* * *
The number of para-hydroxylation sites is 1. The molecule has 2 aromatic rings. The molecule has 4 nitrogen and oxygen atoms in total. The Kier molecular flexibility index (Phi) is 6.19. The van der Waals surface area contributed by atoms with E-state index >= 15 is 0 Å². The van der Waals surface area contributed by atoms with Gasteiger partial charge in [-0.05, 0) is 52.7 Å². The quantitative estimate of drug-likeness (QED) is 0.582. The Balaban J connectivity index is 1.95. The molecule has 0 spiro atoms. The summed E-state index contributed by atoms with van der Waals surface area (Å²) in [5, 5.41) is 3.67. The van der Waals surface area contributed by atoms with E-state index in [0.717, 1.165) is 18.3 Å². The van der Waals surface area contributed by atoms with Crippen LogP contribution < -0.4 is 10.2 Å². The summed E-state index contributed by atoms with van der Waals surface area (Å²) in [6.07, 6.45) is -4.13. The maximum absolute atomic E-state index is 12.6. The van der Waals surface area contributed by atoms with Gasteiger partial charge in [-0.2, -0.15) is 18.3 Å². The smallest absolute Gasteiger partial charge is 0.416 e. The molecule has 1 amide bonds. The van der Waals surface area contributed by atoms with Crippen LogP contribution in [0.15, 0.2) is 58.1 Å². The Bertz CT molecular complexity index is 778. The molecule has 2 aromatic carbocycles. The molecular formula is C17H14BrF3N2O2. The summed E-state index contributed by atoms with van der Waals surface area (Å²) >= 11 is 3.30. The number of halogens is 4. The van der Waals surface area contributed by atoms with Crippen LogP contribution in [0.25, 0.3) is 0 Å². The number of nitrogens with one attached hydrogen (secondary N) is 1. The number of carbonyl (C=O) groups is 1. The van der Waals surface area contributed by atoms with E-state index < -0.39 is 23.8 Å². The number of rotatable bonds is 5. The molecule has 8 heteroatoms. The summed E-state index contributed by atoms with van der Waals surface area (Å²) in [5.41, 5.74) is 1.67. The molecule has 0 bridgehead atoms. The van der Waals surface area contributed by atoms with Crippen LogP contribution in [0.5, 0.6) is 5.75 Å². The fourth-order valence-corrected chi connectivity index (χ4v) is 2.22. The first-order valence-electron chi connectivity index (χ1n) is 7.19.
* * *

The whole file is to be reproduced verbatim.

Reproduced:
The number of para-hydroxylation sites is 1. The molecule has 2 aromatic rings. The molecule has 4 nitrogen and oxygen atoms in total. The Kier molecular flexibility index (Phi) is 6.19. The van der Waals surface area contributed by atoms with E-state index >= 15 is 0 Å². The van der Waals surface area contributed by atoms with Gasteiger partial charge in [-0.05, 0) is 52.7 Å². The quantitative estimate of drug-likeness (QED) is 0.582. The Balaban J connectivity index is 1.95. The molecule has 0 spiro atoms. The summed E-state index contributed by atoms with van der Waals surface area (Å²) in [5, 5.41) is 3.67. The van der Waals surface area contributed by atoms with E-state index in [0.717, 1.165) is 18.3 Å². The van der Waals surface area contributed by atoms with Crippen LogP contribution < -0.4 is 10.2 Å². The summed E-state index contributed by atoms with van der Waals surface area (Å²) in [6.07, 6.45) is -4.13. The maximum absolute atomic E-state index is 12.6. The van der Waals surface area contributed by atoms with Gasteiger partial charge in [-0.2, -0.15) is 18.3 Å². The smallest absolute Gasteiger partial charge is 0.416 e. The molecule has 1 amide bonds. The van der Waals surface area contributed by atoms with Crippen LogP contribution in [0.15, 0.2) is 58.1 Å². The Bertz CT molecular complexity index is 778. The molecule has 2 aromatic carbocycles. The molecular formula is C17H14BrF3N2O2. The summed E-state index contributed by atoms with van der Waals surface area (Å²) >= 11 is 3.30. The number of halogens is 4. The van der Waals surface area contributed by atoms with Crippen LogP contribution in [0.25, 0.3) is 0 Å². The number of nitrogens with one attached hydrogen (secondary N) is 1. The number of carbonyl (C=O) groups is 1. The van der Waals surface area contributed by atoms with E-state index < -0.39 is 23.8 Å². The number of rotatable bonds is 5. The molecule has 8 heteroatoms. The summed E-state index contributed by atoms with van der Waals surface area (Å²) in [5.41, 5.74) is 1.67. The molecule has 0 bridgehead atoms. The van der Waals surface area contributed by atoms with Crippen LogP contribution in [0.5, 0.6) is 5.75 Å². The fourth-order valence-corrected chi connectivity index (χ4v) is 2.22. The first-order valence-electron chi connectivity index (χ1n) is 7.19.